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New High-tech Device Enables NASA To Map Dust Storms From Space

A new high-tech device enables NASA to map dust storms from space as climate scientists use an instrument called the Earth Surface Mineral Dust Source Investigation (EMIT) around the world in order to understand the impact of dust storms on climate change.

Daisy-Mae Schmitt
Feb 21, 202364 Shares12835 Views
A new high-tech device enables NASA to map dust storms from spaceas climate scientists use an instrument called the Earth Surface Mineral Dust Source Investigation (EMIT) around the world in order to understand the impact of dust storms on climate change. The first-of-its-kind, space-borne imaging spectrometer is attached to the International Space Station and will provide researchers with billions of data points to use in climate model predictions.
In addition to its impact on climate change and atmospheric composition, dust storms can have significant impacts on human health and economic livelihoods. Fine dust particles carried by dust storms can exacerbate respiratory and cardiovascular illnesses, especially in vulnerable populations such as children, the elderly, and those with preexisting medical conditions. Dust storms can also damage crops and livestock, disrupt transportation, and cause economic losses for affected communities.
One example of the economic impact of dust storms can be seen in the Middle East and North Africa region, where they are estimated to cost the economy $13 billion a year. In areas such as Sudan and West Africa, dust storms can also contribute to desertification and land degradation, making it more difficult for communities to sustain their livelihoods and exacerbating food insecurity.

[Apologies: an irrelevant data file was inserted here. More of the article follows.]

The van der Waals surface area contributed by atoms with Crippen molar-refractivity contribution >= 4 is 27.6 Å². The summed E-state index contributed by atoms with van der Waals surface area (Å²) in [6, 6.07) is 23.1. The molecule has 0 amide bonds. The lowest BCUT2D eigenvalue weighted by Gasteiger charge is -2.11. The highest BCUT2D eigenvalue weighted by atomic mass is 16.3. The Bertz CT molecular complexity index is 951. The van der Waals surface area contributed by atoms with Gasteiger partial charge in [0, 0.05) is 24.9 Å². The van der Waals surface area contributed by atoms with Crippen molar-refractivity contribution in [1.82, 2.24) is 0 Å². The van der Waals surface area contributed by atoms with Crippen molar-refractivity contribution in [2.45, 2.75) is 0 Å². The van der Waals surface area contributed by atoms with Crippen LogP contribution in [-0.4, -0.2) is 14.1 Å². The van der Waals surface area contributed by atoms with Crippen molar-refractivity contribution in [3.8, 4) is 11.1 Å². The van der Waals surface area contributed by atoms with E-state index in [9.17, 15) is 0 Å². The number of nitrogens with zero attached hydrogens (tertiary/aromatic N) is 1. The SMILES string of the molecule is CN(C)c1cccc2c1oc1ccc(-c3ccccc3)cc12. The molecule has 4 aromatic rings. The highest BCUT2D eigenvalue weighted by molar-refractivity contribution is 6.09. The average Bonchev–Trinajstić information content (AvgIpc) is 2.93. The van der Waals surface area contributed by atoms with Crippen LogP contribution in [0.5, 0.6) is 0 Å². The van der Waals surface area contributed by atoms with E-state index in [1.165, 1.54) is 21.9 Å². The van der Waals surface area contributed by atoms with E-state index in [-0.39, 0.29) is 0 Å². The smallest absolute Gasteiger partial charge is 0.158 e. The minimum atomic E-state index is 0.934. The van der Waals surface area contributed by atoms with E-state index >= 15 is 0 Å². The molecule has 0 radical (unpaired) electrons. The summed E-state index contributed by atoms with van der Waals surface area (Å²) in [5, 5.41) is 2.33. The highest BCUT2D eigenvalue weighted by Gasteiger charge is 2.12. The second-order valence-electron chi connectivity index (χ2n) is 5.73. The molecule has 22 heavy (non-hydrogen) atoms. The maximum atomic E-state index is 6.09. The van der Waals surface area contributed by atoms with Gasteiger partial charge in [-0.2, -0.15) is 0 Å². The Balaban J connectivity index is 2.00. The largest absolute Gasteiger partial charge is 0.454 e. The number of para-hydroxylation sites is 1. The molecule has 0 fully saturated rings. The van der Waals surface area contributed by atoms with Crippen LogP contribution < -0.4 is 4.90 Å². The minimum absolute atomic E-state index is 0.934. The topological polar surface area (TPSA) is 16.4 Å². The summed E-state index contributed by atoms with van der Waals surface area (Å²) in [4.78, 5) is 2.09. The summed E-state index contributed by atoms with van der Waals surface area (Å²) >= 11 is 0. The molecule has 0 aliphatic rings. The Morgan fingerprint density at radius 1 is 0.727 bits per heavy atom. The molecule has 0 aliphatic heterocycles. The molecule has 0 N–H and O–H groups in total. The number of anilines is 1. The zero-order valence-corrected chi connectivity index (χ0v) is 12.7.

With 5,000 data sets already delivered, each containing more than 1.4 million spectra, EMIT is proving to be an invaluable tool for NASA scientists in their efforts to map dust and soil composition around the world. EMIT has proven to be highly effective in mapping greenhouse gas emissions, particularly methane.
Methane, which has 80 times more warming power than carbon dioxide, has been difficult to track due to its dissipating nature. However, EMIT's unique imaging technology can pinpoint methane's "spectral fingerprint" and locate its sources with great precision.
The success of EMIT has exceeded expectations, with the instrument had already identified 50 "super-emitters" of methane across the globe, primarily from fossil fuel, waste, and agricultural facilities in countries such as the US, Iran, and Turkmenistan.
A view of the Sahara desert
A view of the Sahara desert
According to Robert Green, senior research scientist at NASA's Jet Propulsion Laboratory, the project's principal investigator, EMIT's performance has been remarkable, and the project is being extended beyond its initial 12-month mission. The information gathered from EMIT is expected to encourage countries to reduce their methane emissions, as this greenhouse gas has a relatively short lifespan and quick action can yield positive results in slowing climate change.
Natalie Mahowald, professor of Earth and Atmospheric Sciences at Cornell University, is optimistic about EMIT's future, saying that the project is only scratching the surface of its potential. The goal is to move from thousands of data sets to billions, with much higher resolution, which will provide tremendous help in the fight against climate change.

Conclusion

Given the complex and far-reaching impacts of dust storms, understanding their behavior and how they are influenced by climate change and human activity is crucial. The new data provided by EMIT can help improve climate models and inform policy decisions aimed at mitigating the impact of dust storms on human health and the environment. By shedding light on the mineral composition of dust and the factors contributing to its emissions, researchers can gain a more comprehensive understanding of the dynamics of this global phenomenon.
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